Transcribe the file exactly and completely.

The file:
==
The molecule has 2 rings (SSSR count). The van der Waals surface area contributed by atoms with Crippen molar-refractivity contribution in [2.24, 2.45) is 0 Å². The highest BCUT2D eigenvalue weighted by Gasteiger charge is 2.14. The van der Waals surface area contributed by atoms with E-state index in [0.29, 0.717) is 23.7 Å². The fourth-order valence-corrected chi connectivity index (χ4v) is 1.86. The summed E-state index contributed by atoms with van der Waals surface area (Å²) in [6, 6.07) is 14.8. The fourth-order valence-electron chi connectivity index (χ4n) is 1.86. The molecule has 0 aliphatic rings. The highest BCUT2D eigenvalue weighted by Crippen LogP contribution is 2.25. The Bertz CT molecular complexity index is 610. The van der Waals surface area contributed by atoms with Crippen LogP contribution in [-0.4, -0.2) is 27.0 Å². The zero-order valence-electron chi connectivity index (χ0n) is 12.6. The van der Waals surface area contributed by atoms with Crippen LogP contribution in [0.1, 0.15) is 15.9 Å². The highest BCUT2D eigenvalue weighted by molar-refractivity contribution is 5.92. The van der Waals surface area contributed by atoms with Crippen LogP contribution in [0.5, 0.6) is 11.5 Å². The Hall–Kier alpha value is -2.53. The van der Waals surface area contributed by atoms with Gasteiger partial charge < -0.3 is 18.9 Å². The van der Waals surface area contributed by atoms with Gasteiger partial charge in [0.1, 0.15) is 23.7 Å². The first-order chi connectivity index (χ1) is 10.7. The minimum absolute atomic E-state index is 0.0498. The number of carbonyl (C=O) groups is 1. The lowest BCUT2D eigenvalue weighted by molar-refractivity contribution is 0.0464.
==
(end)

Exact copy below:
The molecule has 2 rings (SSSR count). The van der Waals surface area contributed by atoms with Crippen molar-refractivity contribution in [2.24, 2.45) is 0 Å². The highest BCUT2D eigenvalue weighted by Gasteiger charge is 2.14. The van der Waals surface area contributed by atoms with E-state index in [0.29, 0.717) is 23.7 Å². The fourth-order valence-corrected chi connectivity index (χ4v) is 1.86. The summed E-state index contributed by atoms with van der Waals surface area (Å²) in [6, 6.07) is 14.8. The fourth-order valence-electron chi connectivity index (χ4n) is 1.86. The molecule has 0 aliphatic rings. The highest BCUT2D eigenvalue weighted by Crippen LogP contribution is 2.25. The Bertz CT molecular complexity index is 610. The van der Waals surface area contributed by atoms with Crippen LogP contribution in [-0.4, -0.2) is 27.0 Å². The zero-order valence-electron chi connectivity index (χ0n) is 12.6. The van der Waals surface area contributed by atoms with Crippen LogP contribution in [0.1, 0.15) is 15.9 Å². The highest BCUT2D eigenvalue weighted by molar-refractivity contribution is 5.92. The van der Waals surface area contributed by atoms with Crippen LogP contribution in [0.5, 0.6) is 11.5 Å². The Hall–Kier alpha value is -2.53. The van der Waals surface area contributed by atoms with Gasteiger partial charge < -0.3 is 18.9 Å². The van der Waals surface area contributed by atoms with Gasteiger partial charge in [0.1, 0.15) is 23.7 Å². The first-order chi connectivity index (χ1) is 10.7. The minimum absolute atomic E-state index is 0.0498. The number of carbonyl (C=O) groups is 1. The lowest BCUT2D eigenvalue weighted by molar-refractivity contribution is 0.0464.